The pre-game eulogies had been written (even A&E devoted a Biography to this fictional heroine), the fannish lines had been drawn: it was finally time for the Buffy series finale.
We’d been dreading the moment for weeks. Of the current non-animated series television, Buffy the Vampire Slayer has been the big no-miss series in our house. The perils of Kim & Jack Bauer? Okay, but if we skip an ep, we can catch up. Cancelled-in-the-midst-of-beaucoup-unanswered-questions John Doe? I’ve still got some entries on tape that I haven’t watched yet. Enterprise? It is to laugh. But Buffy truly exemplified Must See TV ’round these parts.
Yeah, I know the show had slumped in its final years: this past season, in particular, the latchkey parenting of series creator Joss Whedon could really be felt. Where previous seasons contained several nuggets of Whedon writing, this year the writer/director seemed to be focusing too much of his attention on doomed s-f Fox victim Firefly to keep a tight grip on his starter series (the David E. Kelley Syndrome). It showed in too many water-treading episodes, too many sequences devoted to characters dreading the season’s Big Bad without ever making it clear what this arch-nemesis was up to.
But even at its weakest, BtVS had a snap missing from most series television. Credit a cast of well-defined supporting characters (perhaps the most disappointing aspect of this season was the short shrift some of these regulars received plotwise) whose mere presence was often enough to keep us watching. That and a blenderific premise that allowed the writers to move from comedy to drama to horror (to musical comedy!) often in the space of one hour.
Buffy finales have typically worked to thematically cap and, in some cases, explicate the previous season (last season’s Dark Willow climactic episode arc, for instance, did such a strong job tying things together, that when we started watching the season in fx rerun, we were startled to see how much of it had been anticipated in earlier eps). So the big question we had going into the finish was: would it be up to the task of tying up a fairly meandering season and the series itself?
As a series capper, the final episode of Buffy was about as good as it could get. Writer/director Whedon returned to his creation and basically climaxed it by changing the rules established in its opening lines (“To every generation is born a Slayer. . .”) In so doing, he pulled the series away from its egocentric kidult perspective and gave the series a broader POV; in a way, it reflected the graduation that season three’s apocalyptic high school blow-out promised but didn’t fully deliver. (One of the big points of Buffy’s first year in college was, after all, how little it actually differed from high school.) So, yup, it was a strong series finale.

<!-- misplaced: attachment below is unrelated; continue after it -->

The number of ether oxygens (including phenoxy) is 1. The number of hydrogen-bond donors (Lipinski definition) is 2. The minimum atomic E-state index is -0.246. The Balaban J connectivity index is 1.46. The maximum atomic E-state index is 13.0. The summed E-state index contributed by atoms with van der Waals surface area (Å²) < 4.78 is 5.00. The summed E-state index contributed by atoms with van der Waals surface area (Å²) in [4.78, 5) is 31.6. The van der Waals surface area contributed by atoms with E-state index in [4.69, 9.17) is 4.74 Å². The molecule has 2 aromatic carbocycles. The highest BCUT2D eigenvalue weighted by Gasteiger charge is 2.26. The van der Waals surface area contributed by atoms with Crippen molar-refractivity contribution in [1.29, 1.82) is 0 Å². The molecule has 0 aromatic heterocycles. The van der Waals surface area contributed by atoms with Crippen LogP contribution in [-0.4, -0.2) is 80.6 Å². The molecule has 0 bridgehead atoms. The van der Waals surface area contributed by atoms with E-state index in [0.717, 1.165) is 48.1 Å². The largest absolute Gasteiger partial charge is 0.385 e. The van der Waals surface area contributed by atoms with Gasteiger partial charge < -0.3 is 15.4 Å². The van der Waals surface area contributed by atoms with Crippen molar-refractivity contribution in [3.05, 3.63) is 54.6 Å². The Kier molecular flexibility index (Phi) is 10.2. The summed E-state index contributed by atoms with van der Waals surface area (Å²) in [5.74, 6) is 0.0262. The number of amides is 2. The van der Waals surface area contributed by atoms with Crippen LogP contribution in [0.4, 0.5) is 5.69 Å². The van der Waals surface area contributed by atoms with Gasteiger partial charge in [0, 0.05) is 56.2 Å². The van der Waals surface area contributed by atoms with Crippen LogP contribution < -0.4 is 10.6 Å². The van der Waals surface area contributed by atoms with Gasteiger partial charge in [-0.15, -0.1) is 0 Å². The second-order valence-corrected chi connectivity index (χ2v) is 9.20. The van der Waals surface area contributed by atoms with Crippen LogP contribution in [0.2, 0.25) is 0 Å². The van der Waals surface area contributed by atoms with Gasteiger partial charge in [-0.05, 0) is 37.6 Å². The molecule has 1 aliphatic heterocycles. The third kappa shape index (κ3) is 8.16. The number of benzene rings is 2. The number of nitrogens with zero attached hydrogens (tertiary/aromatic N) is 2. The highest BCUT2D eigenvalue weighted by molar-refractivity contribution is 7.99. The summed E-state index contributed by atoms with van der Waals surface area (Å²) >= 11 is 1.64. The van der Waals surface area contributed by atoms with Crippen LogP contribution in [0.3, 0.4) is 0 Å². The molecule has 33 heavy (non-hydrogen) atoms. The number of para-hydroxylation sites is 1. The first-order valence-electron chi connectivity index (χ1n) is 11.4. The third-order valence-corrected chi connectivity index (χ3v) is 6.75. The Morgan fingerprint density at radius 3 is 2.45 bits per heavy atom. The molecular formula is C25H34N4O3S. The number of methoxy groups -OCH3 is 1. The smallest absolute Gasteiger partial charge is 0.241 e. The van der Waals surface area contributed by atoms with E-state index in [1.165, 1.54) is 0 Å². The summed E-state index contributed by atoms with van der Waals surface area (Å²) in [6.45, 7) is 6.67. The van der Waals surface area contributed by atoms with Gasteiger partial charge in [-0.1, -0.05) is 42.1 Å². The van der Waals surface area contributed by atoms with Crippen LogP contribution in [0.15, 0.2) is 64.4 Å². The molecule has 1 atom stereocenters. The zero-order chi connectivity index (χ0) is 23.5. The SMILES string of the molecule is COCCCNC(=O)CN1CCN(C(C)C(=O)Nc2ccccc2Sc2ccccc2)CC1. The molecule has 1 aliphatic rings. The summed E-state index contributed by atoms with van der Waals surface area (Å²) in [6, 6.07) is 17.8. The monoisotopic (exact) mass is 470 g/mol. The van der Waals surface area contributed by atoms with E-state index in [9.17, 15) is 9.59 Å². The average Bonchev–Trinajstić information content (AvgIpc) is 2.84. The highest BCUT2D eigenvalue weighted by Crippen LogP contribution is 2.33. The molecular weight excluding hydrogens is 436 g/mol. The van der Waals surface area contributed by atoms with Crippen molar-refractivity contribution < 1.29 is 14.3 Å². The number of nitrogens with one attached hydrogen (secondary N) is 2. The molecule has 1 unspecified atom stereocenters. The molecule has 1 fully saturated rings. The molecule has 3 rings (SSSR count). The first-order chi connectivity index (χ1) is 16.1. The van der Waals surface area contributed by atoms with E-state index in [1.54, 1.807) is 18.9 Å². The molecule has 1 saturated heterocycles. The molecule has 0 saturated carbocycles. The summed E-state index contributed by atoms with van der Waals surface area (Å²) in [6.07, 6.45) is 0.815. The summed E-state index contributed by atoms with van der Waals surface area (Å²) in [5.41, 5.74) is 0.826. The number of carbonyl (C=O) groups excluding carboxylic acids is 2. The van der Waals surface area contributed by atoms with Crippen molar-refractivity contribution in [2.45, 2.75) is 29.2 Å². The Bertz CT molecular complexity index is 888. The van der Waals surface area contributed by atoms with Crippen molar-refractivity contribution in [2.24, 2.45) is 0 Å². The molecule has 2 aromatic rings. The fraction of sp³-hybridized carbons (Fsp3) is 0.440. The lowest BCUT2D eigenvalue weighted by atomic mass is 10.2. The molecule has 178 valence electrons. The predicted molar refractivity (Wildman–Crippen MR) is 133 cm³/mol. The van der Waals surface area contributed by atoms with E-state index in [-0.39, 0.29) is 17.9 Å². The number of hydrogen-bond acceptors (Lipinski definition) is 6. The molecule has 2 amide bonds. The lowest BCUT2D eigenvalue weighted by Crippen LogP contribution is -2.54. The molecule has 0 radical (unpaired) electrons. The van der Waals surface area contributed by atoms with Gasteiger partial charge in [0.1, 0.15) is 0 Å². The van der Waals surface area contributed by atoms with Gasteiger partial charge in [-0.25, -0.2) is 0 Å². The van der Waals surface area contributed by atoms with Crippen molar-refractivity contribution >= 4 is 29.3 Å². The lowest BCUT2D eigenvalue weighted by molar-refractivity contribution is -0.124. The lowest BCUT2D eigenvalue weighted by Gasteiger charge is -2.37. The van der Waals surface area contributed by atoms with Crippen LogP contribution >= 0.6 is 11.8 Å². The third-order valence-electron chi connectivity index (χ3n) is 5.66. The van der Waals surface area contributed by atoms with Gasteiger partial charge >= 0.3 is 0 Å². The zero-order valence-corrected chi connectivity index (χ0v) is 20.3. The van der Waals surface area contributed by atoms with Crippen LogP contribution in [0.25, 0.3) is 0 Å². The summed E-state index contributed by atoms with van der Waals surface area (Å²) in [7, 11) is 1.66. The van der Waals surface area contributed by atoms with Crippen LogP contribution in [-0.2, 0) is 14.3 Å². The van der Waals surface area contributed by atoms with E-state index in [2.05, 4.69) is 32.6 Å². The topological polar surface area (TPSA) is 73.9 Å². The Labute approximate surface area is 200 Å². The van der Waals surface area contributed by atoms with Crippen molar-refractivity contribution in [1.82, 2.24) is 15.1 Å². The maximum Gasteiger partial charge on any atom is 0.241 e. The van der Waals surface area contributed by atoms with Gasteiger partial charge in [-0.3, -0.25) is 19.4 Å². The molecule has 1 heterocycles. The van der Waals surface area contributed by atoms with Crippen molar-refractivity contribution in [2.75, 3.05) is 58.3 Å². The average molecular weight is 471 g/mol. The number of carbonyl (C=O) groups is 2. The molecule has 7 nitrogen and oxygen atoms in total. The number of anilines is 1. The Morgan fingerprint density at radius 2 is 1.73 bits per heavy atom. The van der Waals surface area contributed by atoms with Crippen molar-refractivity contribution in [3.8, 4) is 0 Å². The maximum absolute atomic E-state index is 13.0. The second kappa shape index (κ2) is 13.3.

Season-wise, however, the final Buf couldn’t overcome the lapses of character and pacing that were so endemic to a largely Whedon-less run. We kept waiting, for instance, for a moment that explained why estimable watcher Rupert Giles (Anthony Stewart Head) was so unflinchingly negative through the second half of this season (perhaps a scene showing that the nefarious First, a villain that specialized in impersonating the dead to demoralize its opponents, had appeared before Giles?) but it never occurred. And bringing ‘em back into battle action was scant compensation for a year when fruitful characters like Xander Harris (Nicholas Brendon) and sister Dawn (Michelle Trachtenberg) were often treated like footnotes.
Still, the episode had Whedon’s prints all over it, which is as it should be. Among the nifty bits that sparked yeahs! in our house:
- Final fight between the Buffster (Sarah Michelle Gellar) and evil First religio-henchman Caleb (Nathan Fillion): the moment where he starts to sneer that our heroine hasn’t got the equipment to finish him off, only to have her cleave him with a scythe from the bottom to top;
- Buffy’s self-immolating cookie dough maturation metaphor;
- Cameoing ex-boyfriend Angel’s (David Boreanaz) grousing reply to Buffy’s revelation that former vampire nemesis Spike has been ensouled: “Everybody’s got a soul now;”
- Spike’s (James Marsters) waking from a nightmare where he’s been “drowning in footwear;”
- The banter between second slayer Faith (Eliza Dushku) and Principal Woods (D.B. Woodside) over who is prettier;
- Giles’ repetition of his final line from the series’ premiere: “The Earth is definitely doomed;”
- Bunnyphobic Anya’s (Emma Caulfield ) berserker rage after proto-fanboy Andrew (Tom Lenk) attempts to mentally take her to a happy place;
- The image of world-wide slayers all suddenly blossoming into full power – as girls and women of all ages confront their personal adversaries;
- Wiccan Willow’s (Alyson Hannigan) momentary transition into grey-haired wise woman;
- Buffy’s Inigo Montoya resurrection against the First (who has taken on the doppelganger form of Buffy herself, since our heroine has died more than once before) and her altogether typical demand that the Big Bad, “Get out of my face;”
- Sunnydale as big crater.
We’re gonna miss that damned town – and the people who lived, died and periodically changed into grotesque creatures in it, too. And though I intellectually know it’s time to move on, part of me still wishes that we had just one more season of Buffy and the Scooby Gang. But – as the crew in Sunnydale have learned more than once the hard way – that’s not the way things work. Like it or not, there’s always a time when you’ve gotta say goodbye.Powered by Sidelines